Atlin Road (#7) and Tagish Road (#8)
The Magnificent 11 The Yukon’s Highways
Hwy 1 – Alaska Highway
Hwy 2 – Klondike Highway
Hwy 3 – Haines Road
Hwy 4 – Robert Campbell Highway
Hwy 5 – Dempster Highway
Hwy 6 – Canol Road
Hwy 7 – Atlin Road
Hwy 8 – Tagish Road
Hwy 9 – Top of the World Highway
Hwy 10 – Nahanni Range Road
Hwy 11 – Silver Trail Highway
A map to this series
Part 1: Introduction and Canol Road (Hwy 6)
Part 2: Klondike Highway (Hwy 2) and Silver Trail (Hwy 11)
Part 3: Campbell Highway (Hwy 4) and Nahanni Range (Hwy 10)
Part 4: Atlin Road (Hwy 7) and Tagish Road (Hwy 8)
Part 5: The Dempster (Hwy 5) and Top of the World (Hwy 9)
Part 6: Haines Road (Hwy 3) and Alaska Highway (Hwy 1)
On Friday, February 18, 1949 under a bold headline reading: “No Excuses, Please,”
Horace E. Moore, publisher of The Whitehorse Star, wrote a scathing editorial directed at federal and territorial politicians in which he reminded them 1949 was an election year and they had better promptly solve the Atlin problem if they hoped to win reelection.
Stopping short of calling the situation a genocide or crime against humanity, he did opine thusly: “…Atlin has, in recent years been gradually decimated, through inanition, due wholly to the lack of adequate and vital transportation facilities.” Note that “inanition” – pronounced in″ah-nish´un – is the exhausted state due to prolonged undernutrition; starvation. For several years, the B.C. government had allocated funds to build a road from Atlin to the border, which Moore mistakenly identified as being at Jake’s Corner, but the Yukon side remained unfunded despite pledges of support from just about everybody except the people signing the cheques. So Moore made it the big election issue of 1949 and it worked, a great triumph for advocacy journalism.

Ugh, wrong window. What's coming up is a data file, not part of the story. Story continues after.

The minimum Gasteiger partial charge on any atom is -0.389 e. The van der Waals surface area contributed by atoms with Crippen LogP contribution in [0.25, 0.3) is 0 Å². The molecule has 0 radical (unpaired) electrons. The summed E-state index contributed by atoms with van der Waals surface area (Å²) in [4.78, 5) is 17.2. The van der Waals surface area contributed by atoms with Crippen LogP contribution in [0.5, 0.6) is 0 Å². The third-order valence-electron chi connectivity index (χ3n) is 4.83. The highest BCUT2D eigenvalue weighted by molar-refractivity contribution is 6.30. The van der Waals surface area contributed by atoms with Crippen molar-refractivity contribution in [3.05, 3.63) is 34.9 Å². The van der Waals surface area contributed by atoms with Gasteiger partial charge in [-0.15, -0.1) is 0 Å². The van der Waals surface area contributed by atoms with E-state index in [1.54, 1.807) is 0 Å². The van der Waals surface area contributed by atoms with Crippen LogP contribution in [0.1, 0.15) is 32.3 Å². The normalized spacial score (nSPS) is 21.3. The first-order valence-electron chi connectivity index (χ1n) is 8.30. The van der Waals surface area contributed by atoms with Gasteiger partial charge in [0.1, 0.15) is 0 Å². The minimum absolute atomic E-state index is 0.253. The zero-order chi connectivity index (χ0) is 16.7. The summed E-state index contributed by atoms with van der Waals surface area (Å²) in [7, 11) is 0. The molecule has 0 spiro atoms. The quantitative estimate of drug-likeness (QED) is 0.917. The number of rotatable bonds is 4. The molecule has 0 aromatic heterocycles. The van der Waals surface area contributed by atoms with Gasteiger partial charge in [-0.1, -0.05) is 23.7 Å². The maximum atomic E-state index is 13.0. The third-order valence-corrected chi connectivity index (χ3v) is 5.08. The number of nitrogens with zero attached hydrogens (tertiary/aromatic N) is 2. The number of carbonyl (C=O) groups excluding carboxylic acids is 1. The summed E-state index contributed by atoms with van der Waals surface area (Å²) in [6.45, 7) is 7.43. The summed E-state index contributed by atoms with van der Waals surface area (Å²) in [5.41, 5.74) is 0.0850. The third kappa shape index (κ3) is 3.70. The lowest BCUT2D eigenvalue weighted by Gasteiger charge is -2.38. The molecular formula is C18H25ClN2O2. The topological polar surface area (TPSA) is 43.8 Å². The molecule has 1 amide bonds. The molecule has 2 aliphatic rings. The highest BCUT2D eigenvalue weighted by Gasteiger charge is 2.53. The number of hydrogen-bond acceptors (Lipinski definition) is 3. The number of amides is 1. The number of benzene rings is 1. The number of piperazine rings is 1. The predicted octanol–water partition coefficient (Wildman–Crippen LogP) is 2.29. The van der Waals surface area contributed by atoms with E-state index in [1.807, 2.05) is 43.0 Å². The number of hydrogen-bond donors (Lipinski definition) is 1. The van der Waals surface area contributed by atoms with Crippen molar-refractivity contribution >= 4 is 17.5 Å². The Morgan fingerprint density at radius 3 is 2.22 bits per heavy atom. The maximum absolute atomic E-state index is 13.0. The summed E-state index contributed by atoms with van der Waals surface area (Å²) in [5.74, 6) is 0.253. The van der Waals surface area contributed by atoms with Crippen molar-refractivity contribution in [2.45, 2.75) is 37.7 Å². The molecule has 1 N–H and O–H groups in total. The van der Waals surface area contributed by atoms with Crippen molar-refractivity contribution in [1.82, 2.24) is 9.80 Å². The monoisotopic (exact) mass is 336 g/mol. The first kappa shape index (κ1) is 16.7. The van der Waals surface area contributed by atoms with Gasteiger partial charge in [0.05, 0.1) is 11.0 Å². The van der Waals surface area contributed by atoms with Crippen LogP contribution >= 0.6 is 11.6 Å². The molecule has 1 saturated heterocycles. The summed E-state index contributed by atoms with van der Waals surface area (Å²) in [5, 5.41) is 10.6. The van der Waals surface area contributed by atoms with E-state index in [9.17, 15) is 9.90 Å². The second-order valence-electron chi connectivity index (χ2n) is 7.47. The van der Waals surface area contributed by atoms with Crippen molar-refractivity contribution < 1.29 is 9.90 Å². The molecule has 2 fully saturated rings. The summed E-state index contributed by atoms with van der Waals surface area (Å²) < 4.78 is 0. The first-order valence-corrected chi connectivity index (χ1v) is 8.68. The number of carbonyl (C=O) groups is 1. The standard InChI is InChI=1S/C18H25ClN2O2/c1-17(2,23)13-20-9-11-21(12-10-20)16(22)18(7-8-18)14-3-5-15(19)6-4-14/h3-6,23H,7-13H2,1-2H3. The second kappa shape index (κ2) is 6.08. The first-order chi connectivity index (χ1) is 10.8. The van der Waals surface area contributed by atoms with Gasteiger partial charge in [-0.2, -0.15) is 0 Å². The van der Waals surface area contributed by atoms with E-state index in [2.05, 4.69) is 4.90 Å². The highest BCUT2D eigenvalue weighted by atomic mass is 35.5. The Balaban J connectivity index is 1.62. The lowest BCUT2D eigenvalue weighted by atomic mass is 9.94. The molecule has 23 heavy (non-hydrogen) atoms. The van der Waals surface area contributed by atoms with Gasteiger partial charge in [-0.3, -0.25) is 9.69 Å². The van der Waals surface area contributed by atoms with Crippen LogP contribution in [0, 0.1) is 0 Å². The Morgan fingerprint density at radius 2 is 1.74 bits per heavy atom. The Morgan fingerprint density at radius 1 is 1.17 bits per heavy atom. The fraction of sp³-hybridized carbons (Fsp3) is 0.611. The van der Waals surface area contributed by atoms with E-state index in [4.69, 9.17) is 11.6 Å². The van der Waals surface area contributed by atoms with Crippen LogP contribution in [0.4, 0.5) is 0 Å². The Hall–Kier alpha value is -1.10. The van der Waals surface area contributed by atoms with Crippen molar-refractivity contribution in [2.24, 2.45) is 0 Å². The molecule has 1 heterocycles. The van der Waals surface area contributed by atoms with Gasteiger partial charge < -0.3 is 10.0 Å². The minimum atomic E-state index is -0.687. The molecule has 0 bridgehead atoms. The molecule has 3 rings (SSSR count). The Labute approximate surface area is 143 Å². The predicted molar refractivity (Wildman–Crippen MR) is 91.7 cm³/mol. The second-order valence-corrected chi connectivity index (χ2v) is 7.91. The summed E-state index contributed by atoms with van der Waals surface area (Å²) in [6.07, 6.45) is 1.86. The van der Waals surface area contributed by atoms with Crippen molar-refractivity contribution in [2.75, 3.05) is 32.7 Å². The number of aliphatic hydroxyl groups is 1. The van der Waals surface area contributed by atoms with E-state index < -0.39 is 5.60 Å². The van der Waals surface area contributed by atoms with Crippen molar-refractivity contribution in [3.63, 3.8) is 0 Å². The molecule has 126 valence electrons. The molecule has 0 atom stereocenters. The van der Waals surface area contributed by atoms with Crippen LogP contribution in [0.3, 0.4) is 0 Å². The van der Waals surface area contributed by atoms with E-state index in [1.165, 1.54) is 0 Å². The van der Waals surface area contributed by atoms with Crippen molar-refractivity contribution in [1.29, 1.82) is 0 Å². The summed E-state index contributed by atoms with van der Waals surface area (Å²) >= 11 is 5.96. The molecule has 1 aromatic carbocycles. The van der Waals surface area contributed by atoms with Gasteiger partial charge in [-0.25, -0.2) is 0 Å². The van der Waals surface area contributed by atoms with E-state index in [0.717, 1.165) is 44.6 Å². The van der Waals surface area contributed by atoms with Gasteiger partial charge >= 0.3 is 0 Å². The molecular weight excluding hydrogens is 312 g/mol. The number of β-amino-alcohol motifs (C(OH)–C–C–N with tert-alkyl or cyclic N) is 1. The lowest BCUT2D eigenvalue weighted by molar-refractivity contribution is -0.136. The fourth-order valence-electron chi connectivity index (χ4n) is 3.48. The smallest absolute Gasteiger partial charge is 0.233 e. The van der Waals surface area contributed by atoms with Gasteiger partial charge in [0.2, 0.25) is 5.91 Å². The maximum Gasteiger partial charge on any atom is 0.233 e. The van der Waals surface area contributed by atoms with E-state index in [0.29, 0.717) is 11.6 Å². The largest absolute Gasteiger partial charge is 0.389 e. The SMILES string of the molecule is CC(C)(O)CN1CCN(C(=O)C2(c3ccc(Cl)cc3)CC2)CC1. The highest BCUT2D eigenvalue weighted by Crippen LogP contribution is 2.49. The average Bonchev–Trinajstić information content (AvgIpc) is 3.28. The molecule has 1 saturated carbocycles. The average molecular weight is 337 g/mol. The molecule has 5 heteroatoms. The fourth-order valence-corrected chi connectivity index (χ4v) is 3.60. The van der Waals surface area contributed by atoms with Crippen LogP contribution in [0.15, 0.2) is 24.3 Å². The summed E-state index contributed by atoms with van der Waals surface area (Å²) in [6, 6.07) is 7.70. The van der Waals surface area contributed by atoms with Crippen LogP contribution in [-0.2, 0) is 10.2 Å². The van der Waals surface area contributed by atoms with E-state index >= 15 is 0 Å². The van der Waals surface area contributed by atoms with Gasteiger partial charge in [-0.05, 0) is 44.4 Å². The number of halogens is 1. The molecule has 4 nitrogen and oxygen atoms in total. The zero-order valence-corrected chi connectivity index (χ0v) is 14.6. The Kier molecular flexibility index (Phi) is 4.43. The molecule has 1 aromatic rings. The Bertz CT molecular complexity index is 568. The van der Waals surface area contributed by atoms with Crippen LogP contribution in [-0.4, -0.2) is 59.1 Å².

While Moore mentioned the Atlin goldfield in his reasoning for the necessity of a road, he also mentioned that the biggest nugget in B.C.’s history came from Atlin and was on display in Victoria in the museum next to the Parliament buildings. But he seemed most impressed with Atlin’s tourism potential in the future, writing: “…the whole Atlin country is much more than a mining camp. It possesses an even greater asset in its scenic beauty which is not surpassed in any part of the North American continent. Well has it been named ‘The Switzerland of North America.’ This valuable potential asset, however, is incapable of development due solely to the lack of transportation facilities and particularly a main artery to give it an outlet to the outside world.” With the demise of the lake steamers, such as The Tarahne, Atlin was an abandoned orphan during the war effort and the only way in and out was the Fantail Trail from the White Pass railroad across country, by lakes and by foot. Thus, the Atlin Road (Highway 7) is the only one of The Magnificent Eleven not built solely for wartime or economic reasons although reopening the Atlin placer and underground mines was a factor. Noland Mine was one of the richest in all the North with the coarsest gold.